According to a World Bank report, the water supply in Pakistan has fallen from 5000 cubic metres per capita to 1000 cubic metres during year 2010, creating an alarming situation. It is said that if water supply is to fall below 1000 cubic metres per person each year, the country would be on the edge of a massive water scarcity. It is our duty to utilize water in a very responsible and wise manner as Pakistan has been declared a state under severe water crisis. We find people wasting water at homes, offices, markets and factories. People will leave the tap running and not pay heed to the water being wasted.
Guwahati: Assam is facing a severe power crisis after a fall in the generation of power by hydel and thermal power stations. Two transmission towers in neighbouring West Bengal were damaged by a devastating storm, which has also led to the shortage. The state is facing a shortage of 403 Megawatt (MW) of power with the peak load hour power demand being 1100 MW as against the available 497 MW, ...
Among the factors that to the reduced water availability in Pakistan are increasing population, climate change, and shortage of water reservoirs and India’s manipulation of Jhelum and Chenab rivers. In Islamabad, 30 million gallons of water goes wasted due to broken pipelines. Immediate work needs to be done to rehabilitate the obsolete network of water supply. So as to save the 30 million gallons of water, that is getting wasted everyday.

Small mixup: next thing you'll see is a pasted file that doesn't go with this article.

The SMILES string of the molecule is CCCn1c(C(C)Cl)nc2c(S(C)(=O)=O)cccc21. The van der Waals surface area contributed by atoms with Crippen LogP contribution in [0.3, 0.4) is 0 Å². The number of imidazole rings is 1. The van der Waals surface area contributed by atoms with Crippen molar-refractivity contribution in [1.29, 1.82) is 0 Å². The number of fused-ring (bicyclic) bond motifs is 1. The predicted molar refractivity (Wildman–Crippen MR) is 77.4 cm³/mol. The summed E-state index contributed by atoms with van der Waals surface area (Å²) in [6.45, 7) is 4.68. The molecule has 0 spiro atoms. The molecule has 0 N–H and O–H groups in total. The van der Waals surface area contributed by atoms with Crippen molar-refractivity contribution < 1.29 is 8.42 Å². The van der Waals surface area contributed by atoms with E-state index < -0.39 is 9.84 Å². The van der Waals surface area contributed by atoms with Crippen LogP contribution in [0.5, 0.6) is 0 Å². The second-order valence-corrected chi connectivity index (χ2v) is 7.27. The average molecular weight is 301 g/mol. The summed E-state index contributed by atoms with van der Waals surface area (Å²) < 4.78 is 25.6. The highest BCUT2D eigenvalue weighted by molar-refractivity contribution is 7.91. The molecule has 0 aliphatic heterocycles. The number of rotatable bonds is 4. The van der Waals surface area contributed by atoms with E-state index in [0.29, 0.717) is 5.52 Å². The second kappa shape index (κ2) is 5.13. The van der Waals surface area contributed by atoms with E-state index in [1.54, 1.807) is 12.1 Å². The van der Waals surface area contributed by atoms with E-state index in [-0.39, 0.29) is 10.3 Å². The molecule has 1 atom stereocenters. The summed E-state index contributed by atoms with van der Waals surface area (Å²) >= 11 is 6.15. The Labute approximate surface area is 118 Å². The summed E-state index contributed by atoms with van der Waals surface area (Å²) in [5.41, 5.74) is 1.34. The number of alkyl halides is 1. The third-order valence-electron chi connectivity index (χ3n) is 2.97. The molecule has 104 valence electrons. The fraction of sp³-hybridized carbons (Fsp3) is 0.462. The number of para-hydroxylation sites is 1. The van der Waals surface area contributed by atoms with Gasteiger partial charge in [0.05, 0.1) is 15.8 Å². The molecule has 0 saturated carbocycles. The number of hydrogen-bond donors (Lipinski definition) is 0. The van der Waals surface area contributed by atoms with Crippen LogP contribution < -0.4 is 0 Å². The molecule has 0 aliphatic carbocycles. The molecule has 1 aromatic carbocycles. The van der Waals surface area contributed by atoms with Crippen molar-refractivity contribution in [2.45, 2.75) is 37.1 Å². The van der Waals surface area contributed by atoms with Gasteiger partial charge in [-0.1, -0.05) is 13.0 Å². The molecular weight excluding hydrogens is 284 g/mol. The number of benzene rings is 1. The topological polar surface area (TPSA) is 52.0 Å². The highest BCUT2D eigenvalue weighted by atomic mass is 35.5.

This mobile video is projecting the water scarcity at district Jamshoro. The man told that they are facing serious water shortage. The situation is so grave that they are compelled to fill buckets from a standing river. Since the community got displaced due to floods so they have this contaminated water available for drinking purposes. During election time, leaders come and give tall claims that they will provide clean drinking water but nothing concrete has come out as yet.
A water crisis is emerging which could have major implications for Pakistan’s economy and society. Effective management of this crisis first requires urgent mitigation and adaptation measures with close cooperation amongst Pakistan’s provinces of Khyber-Pakhtunkhwa, Punjab and Sindh on the one hand and then between Pakistan and India on the other. If the necessary collaboration for cooperative management of the Indus basin water resources is not undertaken expeditiously, the resultant economic crisis could lead to a war with India.